You’ve probably heard of Linux on desktop – more specifically, a distro of Linux called Ubuntu. It’s a free and open source operating system that you can install on your computer, developed by Canonical. A few years ago, Canonical started working on a project called Ubuntu Touch, but it was sadly discontinued in early-2017, when Canonical announced they would be stopping all development on Ubuntu Touch. In the same month, a handful of developers picked the project back up and revived it, now titled UBPorts. In this article we will be exploring UBPorts!
What is UBPorts?
UBPorts, as mentioned above is a fork of Ubuntu Touch, which was originally developed by Canonical, and it is now in the hands of the UBPorts Foundation. UBPorts works on a variety of devices, ranging from officially supported devices like the Nexus 5 or the Volla Phone, to unofficial devices like the Samsung Galaxy S5 or the Redmi Note 4X. The project relies on Halium, a compatibility layer between Android’s drivers and the full Linux kernel. On some devices, it allows you to have a full Linux desktop via a project called Convergence. This works by connecting your device to a keyboard, mouse and monitor. The system supports full desktop Linux apps via Libertine, and has moble apps like its Telegram client, TELEPorts. We will not be explaining how to install it in this article, however, because that changes depending on what device you have, so there’s no one universal method.
UBPorts runs on a version of the Unity desktop called Lomiri, which is just the discontinued Unity8 desktop, adapted to a phone/tablet interface. It uses gestures and navigation buttons to explore the interface. Unfortunately it does not have a dark theme, and customization is pretty limited, only letting you change your wallpaper.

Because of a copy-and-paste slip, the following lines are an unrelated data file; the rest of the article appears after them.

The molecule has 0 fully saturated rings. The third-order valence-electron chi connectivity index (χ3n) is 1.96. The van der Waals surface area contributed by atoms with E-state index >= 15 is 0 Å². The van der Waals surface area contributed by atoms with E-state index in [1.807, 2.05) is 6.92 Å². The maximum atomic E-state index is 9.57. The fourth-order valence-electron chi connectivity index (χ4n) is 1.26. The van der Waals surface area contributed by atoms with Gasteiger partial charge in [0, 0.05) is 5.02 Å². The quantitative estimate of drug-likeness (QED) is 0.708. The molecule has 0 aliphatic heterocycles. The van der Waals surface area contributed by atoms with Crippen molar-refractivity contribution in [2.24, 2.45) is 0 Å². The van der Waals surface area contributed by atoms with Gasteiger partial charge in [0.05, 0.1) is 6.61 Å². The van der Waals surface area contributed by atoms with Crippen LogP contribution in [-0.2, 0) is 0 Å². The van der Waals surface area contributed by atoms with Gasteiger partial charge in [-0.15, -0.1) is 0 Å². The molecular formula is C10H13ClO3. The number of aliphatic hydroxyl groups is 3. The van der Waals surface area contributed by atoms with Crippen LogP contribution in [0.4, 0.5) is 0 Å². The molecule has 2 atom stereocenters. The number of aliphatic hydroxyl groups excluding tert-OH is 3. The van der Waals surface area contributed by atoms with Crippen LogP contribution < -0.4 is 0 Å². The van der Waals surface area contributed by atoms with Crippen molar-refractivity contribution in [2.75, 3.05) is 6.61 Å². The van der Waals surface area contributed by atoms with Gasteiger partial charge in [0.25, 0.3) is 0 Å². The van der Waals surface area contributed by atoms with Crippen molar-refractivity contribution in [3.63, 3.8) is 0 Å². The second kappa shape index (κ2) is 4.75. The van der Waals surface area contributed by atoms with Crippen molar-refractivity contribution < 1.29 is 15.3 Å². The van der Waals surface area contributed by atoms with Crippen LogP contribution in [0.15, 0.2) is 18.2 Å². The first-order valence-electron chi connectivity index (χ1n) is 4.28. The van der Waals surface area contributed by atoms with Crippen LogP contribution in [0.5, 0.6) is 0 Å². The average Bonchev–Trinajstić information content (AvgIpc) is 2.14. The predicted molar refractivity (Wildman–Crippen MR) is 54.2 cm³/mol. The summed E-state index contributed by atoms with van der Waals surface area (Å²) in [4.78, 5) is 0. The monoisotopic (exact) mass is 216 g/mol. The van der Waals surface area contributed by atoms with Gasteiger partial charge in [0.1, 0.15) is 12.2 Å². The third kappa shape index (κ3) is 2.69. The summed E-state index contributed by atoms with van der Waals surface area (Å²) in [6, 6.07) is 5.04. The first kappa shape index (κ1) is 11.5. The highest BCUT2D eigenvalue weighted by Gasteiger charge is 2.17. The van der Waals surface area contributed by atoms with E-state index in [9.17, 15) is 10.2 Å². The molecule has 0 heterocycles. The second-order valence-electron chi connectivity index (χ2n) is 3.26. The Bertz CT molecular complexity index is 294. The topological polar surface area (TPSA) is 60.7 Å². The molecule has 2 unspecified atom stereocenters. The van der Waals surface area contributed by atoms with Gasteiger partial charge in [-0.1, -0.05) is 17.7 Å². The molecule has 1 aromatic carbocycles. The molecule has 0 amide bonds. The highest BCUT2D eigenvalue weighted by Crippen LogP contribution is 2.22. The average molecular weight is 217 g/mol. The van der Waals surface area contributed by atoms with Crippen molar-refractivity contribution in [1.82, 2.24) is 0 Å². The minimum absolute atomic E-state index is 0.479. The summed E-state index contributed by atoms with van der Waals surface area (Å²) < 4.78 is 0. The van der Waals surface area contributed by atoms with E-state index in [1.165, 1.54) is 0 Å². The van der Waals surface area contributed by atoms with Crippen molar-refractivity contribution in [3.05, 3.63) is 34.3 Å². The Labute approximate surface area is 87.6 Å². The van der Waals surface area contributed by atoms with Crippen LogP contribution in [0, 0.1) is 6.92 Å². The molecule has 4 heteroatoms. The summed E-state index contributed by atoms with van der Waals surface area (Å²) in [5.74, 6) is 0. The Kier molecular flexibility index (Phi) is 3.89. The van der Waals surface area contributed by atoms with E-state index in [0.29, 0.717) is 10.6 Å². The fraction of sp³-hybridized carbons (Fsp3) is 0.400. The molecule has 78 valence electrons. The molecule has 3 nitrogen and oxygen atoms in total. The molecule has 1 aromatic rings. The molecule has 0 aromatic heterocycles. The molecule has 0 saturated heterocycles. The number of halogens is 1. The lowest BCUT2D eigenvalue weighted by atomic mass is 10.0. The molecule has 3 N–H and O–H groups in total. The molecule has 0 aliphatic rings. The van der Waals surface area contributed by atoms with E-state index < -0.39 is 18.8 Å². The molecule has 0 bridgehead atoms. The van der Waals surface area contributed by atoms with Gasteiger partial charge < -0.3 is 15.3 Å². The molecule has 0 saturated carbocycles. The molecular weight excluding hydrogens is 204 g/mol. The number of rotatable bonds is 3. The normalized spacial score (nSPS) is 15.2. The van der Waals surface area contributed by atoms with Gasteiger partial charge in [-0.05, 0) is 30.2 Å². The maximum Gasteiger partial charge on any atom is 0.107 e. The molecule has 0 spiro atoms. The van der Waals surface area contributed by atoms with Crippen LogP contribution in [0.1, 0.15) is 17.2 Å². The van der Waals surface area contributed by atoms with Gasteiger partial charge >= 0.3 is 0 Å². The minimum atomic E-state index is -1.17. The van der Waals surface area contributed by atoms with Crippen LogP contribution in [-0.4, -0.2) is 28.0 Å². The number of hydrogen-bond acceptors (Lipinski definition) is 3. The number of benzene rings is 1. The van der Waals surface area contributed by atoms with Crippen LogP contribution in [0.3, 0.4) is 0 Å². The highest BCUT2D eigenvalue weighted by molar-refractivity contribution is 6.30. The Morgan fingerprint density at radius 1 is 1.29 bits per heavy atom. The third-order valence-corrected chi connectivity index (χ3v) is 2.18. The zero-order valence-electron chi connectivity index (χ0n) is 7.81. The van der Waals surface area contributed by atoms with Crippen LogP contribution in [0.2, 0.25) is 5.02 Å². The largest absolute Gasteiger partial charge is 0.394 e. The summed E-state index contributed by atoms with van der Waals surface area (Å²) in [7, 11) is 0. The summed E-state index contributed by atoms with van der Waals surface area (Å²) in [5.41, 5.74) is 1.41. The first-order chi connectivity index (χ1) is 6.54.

How do you get apps in UBPorts?
UBPorts uses its own package manager called “clickable” to install apps, and a frontend for clickable called OpenStore, which lets you search for apps and install them. The app support right now is quite limited, most apps are only available as PWAs (Progressive Web Apps), and the ones that aren’t, are not very good. There are apps for some mainstream apps like Telegram and Spotify, and others, and an email client called Dekko 2, which is probably the best one you can find in the store. If you depend on apps like banking apps, or Whatsapp, you’re out of luck, since there’s no clients for most banking apps and Whatsapp is only available as the web version.
UBPorts seems promising, however the lackluster app support and the limited device support makes it hard to recommend. If you want to support the free and open source community, and don’t mind the issues, or you just want to try it out on your supported device, go ahead. And hey, if your device isn’t supported, there are many talented developers that will surely help you out in their Telegram chats, so that you can port UBPorts to your own device. You can find out more about UBPorts on their website.